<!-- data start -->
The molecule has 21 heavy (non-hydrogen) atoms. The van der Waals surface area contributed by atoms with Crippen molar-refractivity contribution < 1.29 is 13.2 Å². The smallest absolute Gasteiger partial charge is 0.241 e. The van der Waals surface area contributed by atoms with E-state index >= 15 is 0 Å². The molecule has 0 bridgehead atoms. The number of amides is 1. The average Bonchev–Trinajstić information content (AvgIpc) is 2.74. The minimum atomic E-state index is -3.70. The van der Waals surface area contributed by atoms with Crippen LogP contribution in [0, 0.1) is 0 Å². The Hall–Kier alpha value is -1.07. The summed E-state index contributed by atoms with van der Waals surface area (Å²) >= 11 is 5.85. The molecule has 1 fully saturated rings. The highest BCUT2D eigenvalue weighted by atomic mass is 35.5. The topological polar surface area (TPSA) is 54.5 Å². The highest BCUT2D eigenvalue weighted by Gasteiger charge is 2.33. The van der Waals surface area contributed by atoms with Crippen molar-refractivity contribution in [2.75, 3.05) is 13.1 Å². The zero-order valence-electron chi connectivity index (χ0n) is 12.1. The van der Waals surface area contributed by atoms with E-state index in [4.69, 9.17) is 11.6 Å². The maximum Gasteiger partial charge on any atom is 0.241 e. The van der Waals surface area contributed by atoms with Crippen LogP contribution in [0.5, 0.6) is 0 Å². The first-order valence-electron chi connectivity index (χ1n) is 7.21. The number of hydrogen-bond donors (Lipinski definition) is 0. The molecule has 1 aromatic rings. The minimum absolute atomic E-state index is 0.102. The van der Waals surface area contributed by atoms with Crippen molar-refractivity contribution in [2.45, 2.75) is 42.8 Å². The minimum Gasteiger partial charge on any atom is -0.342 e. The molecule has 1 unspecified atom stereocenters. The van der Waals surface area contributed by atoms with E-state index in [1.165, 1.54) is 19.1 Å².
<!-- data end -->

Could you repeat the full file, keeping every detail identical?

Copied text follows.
The molecule has 21 heavy (non-hydrogen) atoms. The van der Waals surface area contributed by atoms with Crippen molar-refractivity contribution < 1.29 is 13.2 Å². The smallest absolute Gasteiger partial charge is 0.241 e. The van der Waals surface area contributed by atoms with E-state index >= 15 is 0 Å². The molecule has 0 bridgehead atoms. The number of amides is 1. The average Bonchev–Trinajstić information content (AvgIpc) is 2.74. The minimum atomic E-state index is -3.70. The van der Waals surface area contributed by atoms with Crippen LogP contribution in [0, 0.1) is 0 Å². The Hall–Kier alpha value is -1.07. The summed E-state index contributed by atoms with van der Waals surface area (Å²) >= 11 is 5.85. The molecule has 1 fully saturated rings. The highest BCUT2D eigenvalue weighted by atomic mass is 35.5. The topological polar surface area (TPSA) is 54.5 Å². The highest BCUT2D eigenvalue weighted by Gasteiger charge is 2.33. The van der Waals surface area contributed by atoms with Crippen molar-refractivity contribution in [2.75, 3.05) is 13.1 Å². The zero-order valence-electron chi connectivity index (χ0n) is 12.1. The van der Waals surface area contributed by atoms with E-state index in [4.69, 9.17) is 11.6 Å². The maximum Gasteiger partial charge on any atom is 0.241 e. The van der Waals surface area contributed by atoms with Crippen LogP contribution in [0.5, 0.6) is 0 Å². The first-order valence-electron chi connectivity index (χ1n) is 7.21. The number of hydrogen-bond donors (Lipinski definition) is 0. The molecule has 1 aromatic rings. The minimum absolute atomic E-state index is 0.102. The van der Waals surface area contributed by atoms with Crippen molar-refractivity contribution in [2.45, 2.75) is 42.8 Å². The minimum Gasteiger partial charge on any atom is -0.342 e. The molecule has 1 unspecified atom stereocenters. The van der Waals surface area contributed by atoms with E-state index in [1.165, 1.54) is 19.1 Å².